As so often happens when the Dallas Cup organization is made aware of a possible overseas “Special Team” it is all about having good contacts world wide to assist us in the country of the recommended special team. Following the success of the USA, British and Combine Forces in driving the Taliban out of Kabul in 2002, a soccer game was arranged between a British Services team and a local Afghanistan team to be played in the stadium in Kabul that a few months previously had witnessed Taliban executions of local leaders and women not obeying the strict laws enforced by the Taliban. To assist the British team, a soccer coach friend of the Dallas Cup’s Executive Director, Gordon Jago, Laurie McMemeney was sent from London along with a huge supply of soccer balls and equipment, a gift from the English Football Association to the children of Kabul. The initial contact was in place.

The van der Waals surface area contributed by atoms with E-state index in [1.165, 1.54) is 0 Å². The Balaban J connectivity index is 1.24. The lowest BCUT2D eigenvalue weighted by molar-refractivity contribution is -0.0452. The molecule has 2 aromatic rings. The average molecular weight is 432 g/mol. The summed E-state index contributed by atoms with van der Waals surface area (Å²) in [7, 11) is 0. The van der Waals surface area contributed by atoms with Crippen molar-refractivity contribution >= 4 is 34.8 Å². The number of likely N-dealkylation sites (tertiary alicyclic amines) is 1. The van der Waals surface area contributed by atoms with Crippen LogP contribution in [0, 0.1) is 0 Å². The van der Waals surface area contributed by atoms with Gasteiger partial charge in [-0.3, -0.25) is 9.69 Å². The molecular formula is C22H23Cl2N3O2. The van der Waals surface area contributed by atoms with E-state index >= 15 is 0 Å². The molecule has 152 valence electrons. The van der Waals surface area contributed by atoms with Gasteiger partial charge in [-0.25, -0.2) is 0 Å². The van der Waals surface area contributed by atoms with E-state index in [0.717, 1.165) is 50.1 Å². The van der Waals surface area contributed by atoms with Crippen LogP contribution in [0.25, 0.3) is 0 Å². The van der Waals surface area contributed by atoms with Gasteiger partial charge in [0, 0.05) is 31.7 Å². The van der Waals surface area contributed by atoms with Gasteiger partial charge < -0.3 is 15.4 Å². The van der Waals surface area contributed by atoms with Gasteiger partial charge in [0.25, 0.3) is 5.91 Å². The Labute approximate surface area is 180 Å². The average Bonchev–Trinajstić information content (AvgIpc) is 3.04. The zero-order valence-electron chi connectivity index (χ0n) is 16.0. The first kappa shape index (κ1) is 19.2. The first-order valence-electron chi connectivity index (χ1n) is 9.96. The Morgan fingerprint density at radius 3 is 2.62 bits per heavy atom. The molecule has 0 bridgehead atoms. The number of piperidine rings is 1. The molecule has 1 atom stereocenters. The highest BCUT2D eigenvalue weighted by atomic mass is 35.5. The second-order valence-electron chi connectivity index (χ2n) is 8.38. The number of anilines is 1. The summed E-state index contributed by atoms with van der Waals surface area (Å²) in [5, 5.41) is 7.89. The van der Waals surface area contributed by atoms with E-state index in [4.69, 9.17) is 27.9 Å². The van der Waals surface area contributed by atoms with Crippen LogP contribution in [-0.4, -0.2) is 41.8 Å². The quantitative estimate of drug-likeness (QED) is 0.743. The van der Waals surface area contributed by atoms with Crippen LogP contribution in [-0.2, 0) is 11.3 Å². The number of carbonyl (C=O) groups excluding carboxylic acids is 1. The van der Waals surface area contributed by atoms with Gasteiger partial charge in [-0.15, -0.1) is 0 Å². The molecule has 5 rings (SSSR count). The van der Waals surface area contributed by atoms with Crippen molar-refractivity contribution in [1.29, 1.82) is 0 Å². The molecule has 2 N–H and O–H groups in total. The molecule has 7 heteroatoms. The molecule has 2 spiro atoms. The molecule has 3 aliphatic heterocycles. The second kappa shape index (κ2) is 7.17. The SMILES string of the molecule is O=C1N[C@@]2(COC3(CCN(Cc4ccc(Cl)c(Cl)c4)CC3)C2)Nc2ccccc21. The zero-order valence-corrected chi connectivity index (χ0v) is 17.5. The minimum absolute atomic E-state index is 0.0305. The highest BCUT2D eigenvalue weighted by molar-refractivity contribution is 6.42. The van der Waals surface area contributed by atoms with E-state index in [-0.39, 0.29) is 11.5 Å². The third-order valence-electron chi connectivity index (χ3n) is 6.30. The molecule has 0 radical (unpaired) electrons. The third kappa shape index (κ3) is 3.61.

Following further contact with the English FA and the Afghanistan Olympic Committee, it was agreed that an Afghanistan Boys U14 team would be the guests of the Dallas Cup and compete in the 2006 tournament. With a former British Army officer, Major Michael Moriarty, sent to Kabul by the English FA acting on behalf of all parties the first steps to bring the team to the USA were made and all appeared to be well. As there is no official US Consulate/Embassy in Afghanistan to issue US visas all officials and boys had to fly to Islamabad in Pakistan for their visa interviews resulting in an increase of $5000-$6000 on the Dallas Cup budget. The commitment to bring the team had been made so flights were booked and the interviews took place. As plans progressed, a call from Major Moriarty informed us that there was only one flight a week from Kabul to Frankfurt, the connecting city from Europe to Dallas. Therefore the team would have to fly on the Wednesday prior to the commencement of the tournament on Palm Sunday in order to arrive in Dallas for their opening game. The flight was booked but no information on the issuing of the visas from Islamabad had arrived. Urgent calls to the US Consulate in Islamabad were made but without success. The days dwindled down to a precious few and still no visas. With one week to go, the airline could no longer hold the seats booked and they were lost. Two days later the visas arrived in Kabul. Every effort was made to find a way for the young team to travel – all to no avail. The Afghanistan U14 boys’ team would not be able to compete in the Dallas Cup. It was a great disappointment to all the boys and to all who had worked so hard to have the very first Afghanistan boys’ team play in the USA. The Afghanistan U14 boys’ team was “the one that got away”.